Sunday, May 8, 2016

Butt Hammock Prototype

We made a quick prototype for the place to rest.

It folds, is attached with an adjustable strap that allows for many different sized poles, and is fairly comfortable. We have decided that we will not be further pursuing this design though. It does not seem to make sense to make a folding chair that has to attach to something to work. At that point we would limit ourselves less with a folding chair that could be set up anywhere. We will still be creating a seat for a bus stop, but we will be focusing on making it something that is more permanent. 

Making a Lattice

A Place to Rest

The final project for Universal Design is a "spatial prosthetic" the goal being to create a place for a person(s) to rest that is for a specific spot or type of spot. This is a group project and I will be working with Kent and Quassi for it. After getting the project brief we sat down together and started brainstorming. We initially focused on places where one might need a place to rest. The stand out ideas were while traveling, shopping and waiting on a bus. After further discussion we decided to focus on the bus stop. We wanted to create a seat the was portable, folding, and easy to attach. We decided that we would make some quick models before our next meeting and discuss which direction to take at that point.

From this point we used a decision matrix to rank the different designs based on different criteria. From there we decided that we were going to make a full scale prototype of the one in the top left, which we are currently calling the butt hammock.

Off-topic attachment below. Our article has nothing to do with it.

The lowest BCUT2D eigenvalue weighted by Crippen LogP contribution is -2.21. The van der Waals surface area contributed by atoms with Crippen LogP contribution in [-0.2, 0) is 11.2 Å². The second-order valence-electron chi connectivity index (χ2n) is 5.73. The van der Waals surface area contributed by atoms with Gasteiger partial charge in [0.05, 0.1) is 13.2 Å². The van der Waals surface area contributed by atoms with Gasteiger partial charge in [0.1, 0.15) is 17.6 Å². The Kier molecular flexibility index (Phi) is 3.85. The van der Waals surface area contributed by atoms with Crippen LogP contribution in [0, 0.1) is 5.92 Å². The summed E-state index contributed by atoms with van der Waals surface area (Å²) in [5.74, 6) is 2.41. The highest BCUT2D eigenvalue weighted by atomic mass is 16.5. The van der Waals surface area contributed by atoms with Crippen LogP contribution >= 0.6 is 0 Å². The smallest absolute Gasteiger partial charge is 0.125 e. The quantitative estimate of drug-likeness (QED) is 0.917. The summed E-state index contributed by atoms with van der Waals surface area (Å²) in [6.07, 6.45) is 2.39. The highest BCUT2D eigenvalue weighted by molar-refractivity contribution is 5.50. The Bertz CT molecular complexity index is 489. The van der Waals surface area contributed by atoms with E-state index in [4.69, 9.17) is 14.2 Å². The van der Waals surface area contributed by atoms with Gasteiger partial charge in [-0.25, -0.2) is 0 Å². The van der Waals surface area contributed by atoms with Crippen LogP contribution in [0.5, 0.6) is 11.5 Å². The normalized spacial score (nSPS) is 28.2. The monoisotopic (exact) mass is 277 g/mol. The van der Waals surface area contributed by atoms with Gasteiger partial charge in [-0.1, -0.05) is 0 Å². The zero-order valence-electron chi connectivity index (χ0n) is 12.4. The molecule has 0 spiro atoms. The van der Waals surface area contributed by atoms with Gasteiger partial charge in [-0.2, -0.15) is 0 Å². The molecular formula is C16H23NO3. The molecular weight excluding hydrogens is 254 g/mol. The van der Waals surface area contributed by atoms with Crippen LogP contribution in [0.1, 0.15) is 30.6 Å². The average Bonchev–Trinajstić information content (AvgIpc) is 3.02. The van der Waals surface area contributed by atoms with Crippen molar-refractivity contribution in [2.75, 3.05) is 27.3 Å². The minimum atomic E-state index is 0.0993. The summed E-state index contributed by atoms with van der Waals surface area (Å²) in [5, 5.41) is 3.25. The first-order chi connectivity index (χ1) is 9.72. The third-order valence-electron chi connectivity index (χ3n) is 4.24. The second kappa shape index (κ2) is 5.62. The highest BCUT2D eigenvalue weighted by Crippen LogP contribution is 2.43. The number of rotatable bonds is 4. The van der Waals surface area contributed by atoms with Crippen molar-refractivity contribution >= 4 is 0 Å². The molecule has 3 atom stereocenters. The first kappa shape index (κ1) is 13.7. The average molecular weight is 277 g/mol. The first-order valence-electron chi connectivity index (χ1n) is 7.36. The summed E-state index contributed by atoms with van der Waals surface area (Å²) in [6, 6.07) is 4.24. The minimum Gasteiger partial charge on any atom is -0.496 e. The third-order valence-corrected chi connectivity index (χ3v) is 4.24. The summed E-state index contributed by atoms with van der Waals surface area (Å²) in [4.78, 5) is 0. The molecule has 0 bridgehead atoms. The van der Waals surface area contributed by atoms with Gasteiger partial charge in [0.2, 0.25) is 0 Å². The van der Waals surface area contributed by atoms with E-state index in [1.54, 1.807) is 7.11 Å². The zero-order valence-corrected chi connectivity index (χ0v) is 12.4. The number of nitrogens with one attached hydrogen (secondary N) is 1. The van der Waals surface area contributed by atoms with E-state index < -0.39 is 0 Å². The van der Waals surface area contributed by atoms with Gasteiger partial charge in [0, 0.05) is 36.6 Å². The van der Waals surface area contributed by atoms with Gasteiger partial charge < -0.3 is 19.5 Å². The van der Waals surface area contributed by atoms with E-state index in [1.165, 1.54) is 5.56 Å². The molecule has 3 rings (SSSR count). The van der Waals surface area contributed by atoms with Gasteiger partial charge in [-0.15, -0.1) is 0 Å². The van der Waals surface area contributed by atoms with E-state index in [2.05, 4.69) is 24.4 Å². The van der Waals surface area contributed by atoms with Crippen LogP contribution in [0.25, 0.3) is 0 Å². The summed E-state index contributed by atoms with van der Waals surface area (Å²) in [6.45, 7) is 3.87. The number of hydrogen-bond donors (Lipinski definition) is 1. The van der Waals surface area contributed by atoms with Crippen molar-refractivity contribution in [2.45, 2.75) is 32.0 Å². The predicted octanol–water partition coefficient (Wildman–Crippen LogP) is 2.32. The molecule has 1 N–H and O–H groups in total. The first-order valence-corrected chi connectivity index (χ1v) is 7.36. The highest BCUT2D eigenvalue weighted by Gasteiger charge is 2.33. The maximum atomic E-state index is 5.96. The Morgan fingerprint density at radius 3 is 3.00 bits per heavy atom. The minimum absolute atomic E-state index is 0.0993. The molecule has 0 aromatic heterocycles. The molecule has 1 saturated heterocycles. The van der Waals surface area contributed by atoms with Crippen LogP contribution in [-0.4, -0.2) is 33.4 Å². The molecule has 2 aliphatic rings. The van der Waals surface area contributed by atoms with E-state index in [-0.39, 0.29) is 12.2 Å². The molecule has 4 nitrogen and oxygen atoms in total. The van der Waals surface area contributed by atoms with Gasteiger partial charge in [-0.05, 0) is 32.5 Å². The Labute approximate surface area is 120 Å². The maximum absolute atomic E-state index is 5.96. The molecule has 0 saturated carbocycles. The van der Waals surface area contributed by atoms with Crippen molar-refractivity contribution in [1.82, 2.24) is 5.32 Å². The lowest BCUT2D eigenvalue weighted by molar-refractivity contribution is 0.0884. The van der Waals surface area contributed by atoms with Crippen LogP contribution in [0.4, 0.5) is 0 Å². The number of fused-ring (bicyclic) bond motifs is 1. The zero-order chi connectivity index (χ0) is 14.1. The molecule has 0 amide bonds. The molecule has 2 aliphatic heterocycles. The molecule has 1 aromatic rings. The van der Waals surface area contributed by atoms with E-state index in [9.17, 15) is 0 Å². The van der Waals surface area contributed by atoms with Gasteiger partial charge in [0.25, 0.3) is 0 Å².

Sunday, March 6, 2016

Stepper Test

After some modification I was able to get the stepper driver running I had issues at first. So I rechecked my wiring. I also had to reinstall several libraries and modify the code slightly, but now I am moving on to the next stages of creating the machine.


Many years ago I cut a million arrows out of cardboard for a show I was in. I laminated and painted them and was really happy with the results, however the process of cutting them out by hand drove me nuts. The laser cutter seems to be the right tool to expedite the process, not only does it allow me to not have to cut each piece by hand, it also means that I can build up greater thicknesses faster. I won't be pursuing this project for a while, but I do like it and I will come back to it later.

Burn Splint Prototype

After making quite a few rough models the team decided on the strongest versions and went on to make more realized versions of the rough sketches. We used thermoplastic, and torsion springs. We also considered the need to keep the parts that touch the top of the hand non abrasive.

It seems to work well. The finger is extended naturally, and there is still the ability to bend at the second joint. The brace on the palm gives a good deal of leverage, especially when bending the finger. We kept the splint pretty stream lined, you can put the hand in a pocket, but we still need to consider making that easier. The springs work very well, but we also need to make a better interface for them to fit into the splint and hold. The thermoplastic works really well and is very form-able, however it is not perfect. As you work on one part another runs the risk of being deformed. Casting and printing both seem to have potential, but there are limitations to both. The main ones being the resources and know-how needed to do either.

Tiled Pieces

The left over pieces from the larger lattice I cut on the router are interesting.
They are a little plain though. I feel that the contrast was lacking so I bumped it up a bit. I am interested in seeing more of this. Once again the remnants of making something else are now things that I thinking about.